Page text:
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PEGs: myths, dangers and alternatives

What are they?

PEG compounds are substances made with Polyethylene Glycol. They are very controversial ingredients in the cosmetics industry. PEGs are used for a variety of reasons: viscosity controlling, solubility, moisturizing, etc.

NOTA: Polyethylene Glycol should not be confused with Polyethylene (PE) which is one of the most used forms of plastic, together with PP (Polypropylene). Neither should it be confused with Ethylene Glycol.

PEGs were originally petroleum based but they can also be created from natural sources.

Are they dangerous?

In themselves, PEG compounds are not dangerous. Most of them are well tolerated by the skin and are generally considered safe. Even ingestion is possible (in reasonable amounts) as they can be used in laxatives.

The problem with the PEGs lies somewhere else.

  1. Pollution: The process to create PEGs involves ethylene oxide and 1,4-dioxane; substances that are not only very dangerous but also strong pollutants.
  1. Contamination: It is feared that toxic impurities from the industrial process might leave traces in the PEG compounds that would be later absorbed into the skin; especially since PEGs are absorbed very well by the derma.

For these reasons, PEGs are not accepted in certified organic cosmetics in Europe.

Are there alternatives?

Yes there are.

In some cases (cleansing formulations, for example), they can be substituted with polyglyceryl- ingredients (which can be accepted in eco certified cosmetic formulas). Among other properties, these ingredients will allow oils to become water-soluble.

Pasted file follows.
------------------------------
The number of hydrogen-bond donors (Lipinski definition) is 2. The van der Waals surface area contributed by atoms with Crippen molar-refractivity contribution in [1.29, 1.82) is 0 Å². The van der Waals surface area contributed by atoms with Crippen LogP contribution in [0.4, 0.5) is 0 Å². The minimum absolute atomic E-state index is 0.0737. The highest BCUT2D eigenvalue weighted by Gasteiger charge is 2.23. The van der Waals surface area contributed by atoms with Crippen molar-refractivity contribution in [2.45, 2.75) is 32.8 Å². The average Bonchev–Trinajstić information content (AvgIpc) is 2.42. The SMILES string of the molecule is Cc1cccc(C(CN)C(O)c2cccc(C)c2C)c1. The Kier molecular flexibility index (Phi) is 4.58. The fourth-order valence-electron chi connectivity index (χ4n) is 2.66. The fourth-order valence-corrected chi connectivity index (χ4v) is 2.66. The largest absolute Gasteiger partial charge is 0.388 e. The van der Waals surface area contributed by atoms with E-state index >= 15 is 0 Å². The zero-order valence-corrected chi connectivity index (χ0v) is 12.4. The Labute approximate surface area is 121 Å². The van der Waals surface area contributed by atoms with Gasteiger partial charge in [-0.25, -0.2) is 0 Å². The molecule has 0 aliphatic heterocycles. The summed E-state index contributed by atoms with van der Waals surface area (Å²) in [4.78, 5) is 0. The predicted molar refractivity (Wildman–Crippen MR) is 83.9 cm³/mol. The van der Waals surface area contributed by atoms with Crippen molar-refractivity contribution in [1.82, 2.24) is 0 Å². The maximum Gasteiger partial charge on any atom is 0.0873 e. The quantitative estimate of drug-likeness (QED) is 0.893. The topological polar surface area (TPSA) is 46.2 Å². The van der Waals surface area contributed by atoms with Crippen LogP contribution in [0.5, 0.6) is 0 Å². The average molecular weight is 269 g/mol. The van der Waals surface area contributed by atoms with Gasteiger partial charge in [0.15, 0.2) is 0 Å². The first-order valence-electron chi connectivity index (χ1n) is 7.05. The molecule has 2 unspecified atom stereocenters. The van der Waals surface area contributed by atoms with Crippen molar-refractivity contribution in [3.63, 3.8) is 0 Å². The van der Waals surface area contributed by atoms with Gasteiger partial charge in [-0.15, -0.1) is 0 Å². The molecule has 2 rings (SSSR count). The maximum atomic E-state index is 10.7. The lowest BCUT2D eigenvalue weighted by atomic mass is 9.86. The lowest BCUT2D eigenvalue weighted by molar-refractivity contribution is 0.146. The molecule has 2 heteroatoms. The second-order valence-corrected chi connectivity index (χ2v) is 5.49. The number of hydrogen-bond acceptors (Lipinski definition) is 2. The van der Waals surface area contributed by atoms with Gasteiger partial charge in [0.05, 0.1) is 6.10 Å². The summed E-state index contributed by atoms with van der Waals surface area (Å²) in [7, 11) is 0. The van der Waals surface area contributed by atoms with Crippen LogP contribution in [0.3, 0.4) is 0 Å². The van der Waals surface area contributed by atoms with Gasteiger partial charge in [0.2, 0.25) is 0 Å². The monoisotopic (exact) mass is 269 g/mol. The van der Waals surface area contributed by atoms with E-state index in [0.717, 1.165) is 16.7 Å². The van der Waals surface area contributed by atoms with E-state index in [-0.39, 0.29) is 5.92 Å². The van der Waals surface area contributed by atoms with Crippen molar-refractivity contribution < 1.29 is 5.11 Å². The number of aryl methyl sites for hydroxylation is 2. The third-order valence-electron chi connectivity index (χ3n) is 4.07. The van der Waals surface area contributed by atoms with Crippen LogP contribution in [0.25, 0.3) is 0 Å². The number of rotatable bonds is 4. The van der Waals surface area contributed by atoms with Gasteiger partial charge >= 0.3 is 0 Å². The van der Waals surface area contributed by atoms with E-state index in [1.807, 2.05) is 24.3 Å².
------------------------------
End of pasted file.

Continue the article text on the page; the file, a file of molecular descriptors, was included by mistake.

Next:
Otherwise, natural ingredients can be combined to fill in for the PEGs multiple other uses.


  1. Sue

    Why do medications, vitamins, & makeup have to have intolerable ingredients making people sick?

  2. Ahmad

    In the area where I work, the polyethelene glycol is stained with ethanol and two molecules of ethoxylate, and they are marketed as the raw materials for detergents. Is it not harmful to human skin and its disadvantages, and are there virtual values ​​for it?please send answer to g mail me…thanks

  3. Arjun

    How much concentration which used in cosmetics

  4. Lynne Bulger

    What no toxic organic products do you recommend for facial cleansers creams and sunscreens

  5. lynne

    I have had a reaction to polyethline glycol (burning bladder for 3 months). I need a colonoscopy. What can I use besides this medication? Is there a substitute? Is there a way to clear PEG from the body as soon as it’s done it’s job? Thank you.

    • I am so sorry this is happening to you. Unfortunately, we are not equipped to give you medical advice. This article covers the use of PEGs exclusively in the cosmetic industry. I hope you find the solutions best suited for you.

  6. Chandan

    Hello I am Chandan I really like your article and I didn’t know that They are very controversial ingredients in the cosmetics industry. Thank for information

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